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From: Steven Sistare <steven.sistare@oracle.com>
To: "Eric W. Biederman" <ebiederm@xmission.com>
Cc: Matthew Wilcox <willy@infradead.org>,
	Anthony Yznaga <anthony.yznaga@oracle.com>,
	linux-kernel@vger.kernel.org, linux-fsdevel@vger.kernel.org,
	linux-mm@kvack.org, linux-arch@vger.kernel.org,
	mhocko@kernel.org, tglx@linutronix.de, mingo@redhat.com,
	bp@alien8.de, x86@kernel.org, hpa@zytor.com,
	viro@zeniv.linux.org.uk, akpm@linux-foundation.org,
	arnd@arndb.de, keescook@chromium.org, gerg@linux-m68k.org,
	ktkhai@virtuozzo.com, christian.brauner@ubuntu.com,
	peterz@infradead.org, esyr@redhat.com, jgg@ziepe.ca,
	christian@kellner.me, areber@redhat.com, cyphar@cyphar.com
Subject: Re: [RFC PATCH 0/5] madvise MADV_DOEXEC
Date: Fri, 31 Jul 2020 10:57:44 -0400	[thread overview]
Message-ID: <689d6348-6029-5396-8de7-a26bc3c017e5@oracle.com> (raw)
In-Reply-To: <87y2n03brx.fsf@x220.int.ebiederm.org>

On 7/30/2020 5:58 PM, ebiederm@xmission.com wrote:
> Steven Sistare <steven.sistare@oracle.com> writes:
>> On 7/30/2020 1:49 PM, Matthew Wilcox wrote:
>>> On Thu, Jul 30, 2020 at 01:35:51PM -0400, Steven Sistare wrote:
>>>> mshare + VA reservation is another possible solution.
>>>>
>>>> Or MADV_DOEXEC alone, which is ready now.  I hope we can get back to reviewing that.
>>>
>>> We are.  This is the part of the review process where we explore other
>>> solutions to the problem.
>>>
>>>>>> Also, we need to support updating legacy processes that already created anon segments.
>>>>>> We inject code that calls MADV_DOEXEC for such segments.
>>>>>
>>>>> Yes, I was assuming you'd inject code that called mshare().
>>>>
>>>> OK, mshare works on existing memory and builds a new vma.
>>>
>>> Actually, reparents an existing VMA, and reuses the existing page tables.
>>>
>>>>> Actually, since you're injecting code, why do you need the kernel to
>>>>> be involved?  You can mmap the new executable and any libraries it depends
>>>>> upon, set up a new stack and jump to the main() entry point, all without
>>>>> calling exec().  I appreciate it'd be a fair amount of code, but it'd all
>>>>> be in userspace and you can probably steal / reuse code from ld.so (I'm
>>>>> not familiar with the details of how setting up an executable is done).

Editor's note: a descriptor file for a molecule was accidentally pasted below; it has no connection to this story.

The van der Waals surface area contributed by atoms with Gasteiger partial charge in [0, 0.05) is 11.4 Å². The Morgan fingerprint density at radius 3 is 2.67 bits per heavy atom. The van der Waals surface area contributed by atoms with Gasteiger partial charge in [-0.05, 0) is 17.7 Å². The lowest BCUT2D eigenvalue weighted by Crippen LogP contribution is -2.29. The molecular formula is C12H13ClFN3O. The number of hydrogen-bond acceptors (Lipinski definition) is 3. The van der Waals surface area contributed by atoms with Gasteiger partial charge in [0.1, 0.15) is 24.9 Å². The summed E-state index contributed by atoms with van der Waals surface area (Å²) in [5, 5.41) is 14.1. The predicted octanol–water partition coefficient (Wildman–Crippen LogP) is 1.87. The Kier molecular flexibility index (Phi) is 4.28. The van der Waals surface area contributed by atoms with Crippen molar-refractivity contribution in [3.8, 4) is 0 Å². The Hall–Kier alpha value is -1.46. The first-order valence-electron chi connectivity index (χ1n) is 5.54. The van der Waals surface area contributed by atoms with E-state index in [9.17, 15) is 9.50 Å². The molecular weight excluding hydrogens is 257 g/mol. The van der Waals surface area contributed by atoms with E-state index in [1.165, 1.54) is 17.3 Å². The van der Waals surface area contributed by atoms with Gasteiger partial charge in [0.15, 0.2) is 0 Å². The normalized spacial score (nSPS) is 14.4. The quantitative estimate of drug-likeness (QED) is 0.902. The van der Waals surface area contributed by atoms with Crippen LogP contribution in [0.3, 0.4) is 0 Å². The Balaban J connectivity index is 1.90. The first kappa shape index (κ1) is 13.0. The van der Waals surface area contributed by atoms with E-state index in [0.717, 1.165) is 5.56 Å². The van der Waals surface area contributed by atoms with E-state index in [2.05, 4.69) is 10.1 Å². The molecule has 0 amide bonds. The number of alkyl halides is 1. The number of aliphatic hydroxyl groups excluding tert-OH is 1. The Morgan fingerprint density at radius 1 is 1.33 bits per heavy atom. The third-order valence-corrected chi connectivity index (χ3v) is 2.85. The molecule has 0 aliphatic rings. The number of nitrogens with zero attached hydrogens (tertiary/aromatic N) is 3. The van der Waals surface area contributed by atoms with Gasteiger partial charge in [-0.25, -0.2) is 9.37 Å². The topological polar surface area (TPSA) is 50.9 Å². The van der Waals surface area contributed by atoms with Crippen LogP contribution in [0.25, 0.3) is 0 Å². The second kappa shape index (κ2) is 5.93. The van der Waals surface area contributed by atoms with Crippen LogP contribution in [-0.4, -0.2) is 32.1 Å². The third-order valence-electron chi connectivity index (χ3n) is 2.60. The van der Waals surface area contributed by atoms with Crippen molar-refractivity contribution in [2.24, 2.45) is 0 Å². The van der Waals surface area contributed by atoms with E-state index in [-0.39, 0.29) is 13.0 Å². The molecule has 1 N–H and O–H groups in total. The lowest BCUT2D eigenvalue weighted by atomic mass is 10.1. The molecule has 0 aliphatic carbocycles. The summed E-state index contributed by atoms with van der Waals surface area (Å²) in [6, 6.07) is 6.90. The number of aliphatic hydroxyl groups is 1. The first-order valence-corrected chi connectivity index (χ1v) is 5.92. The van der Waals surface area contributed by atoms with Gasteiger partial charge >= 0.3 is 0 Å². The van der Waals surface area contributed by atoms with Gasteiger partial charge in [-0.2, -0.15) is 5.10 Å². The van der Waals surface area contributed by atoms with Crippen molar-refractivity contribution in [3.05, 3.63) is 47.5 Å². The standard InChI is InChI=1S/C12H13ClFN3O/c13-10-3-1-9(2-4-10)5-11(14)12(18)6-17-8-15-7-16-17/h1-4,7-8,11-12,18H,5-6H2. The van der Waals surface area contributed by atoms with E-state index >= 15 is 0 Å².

>>>>
>>>> Duplicating all the work that the kernel and loader do to exec a process would
>>>> be error prone, require ongoing maintenance, and be redundant.  Better to define 
>>>> a small kernel extension and leave exec to the kernel.
>>>
>>> Either this is a one-off kind of thing, in which case it doesn't need
>>> ongoing maintenance, or it's something with broad applicability, in
>>> which case it can live as its own userspace project.  It could even
>>> start off life as part of qemu and then fork into its own project.
>>
>> exec will be enhanced over time in the kernel.  A separate user space implementation
>> would need to track that.
>>
>> Reimplementing exec in userland would be a big gross mess.  Not a good solution when
>> we have simple and concise ways of solving the problem.
> 
> The interesting work is not done in exec.  The interesting work of
> loading an executable is done in ld.so, and ld.so lives in userspace.

And yet a smart guy named Eric said:
  "There is just enough complexity in exec currently that our implementation of exec is 
  already teetering."
which suggests that a user-space re-implementation will also be complex.
In complexity lies bugs.

>>> The idea of tagging an ELF executable to say "I can cope with having
>>> chunks of my address space provided to me by my executor" is ... odd.
>>
>> I don't disagree.  But it is useful.  We already pass a block of data containing
>> environment variables and arguments from one process to the next.  Preserving 
>> additional segments is not a big leap from there.
> 
> But we randomize where that block lives.
> 
> It has been found to be very useful to have randomization by default and
> you are arguing against that kind of randomization.

In the normal use case the addresses of the preserved anon segments were
already randomized during allocation in the pre-exec process.  Preservation
across exec does not make the process less safe from an external attack.

Now, if the attacker injects content at known addresses by preserving and
exec'ing, then the post-exec process must decide whether to trust the
pre-exec process.  Let's prevent preservation when exec'ing setuid binaries.
That is not part of this patch series, but is a good idea.  So, uid does not
change across exec.  Do I trust myself?  Yes I do.  If the uid is trusted,
as it must be in the qemu use case which accesses system resources, then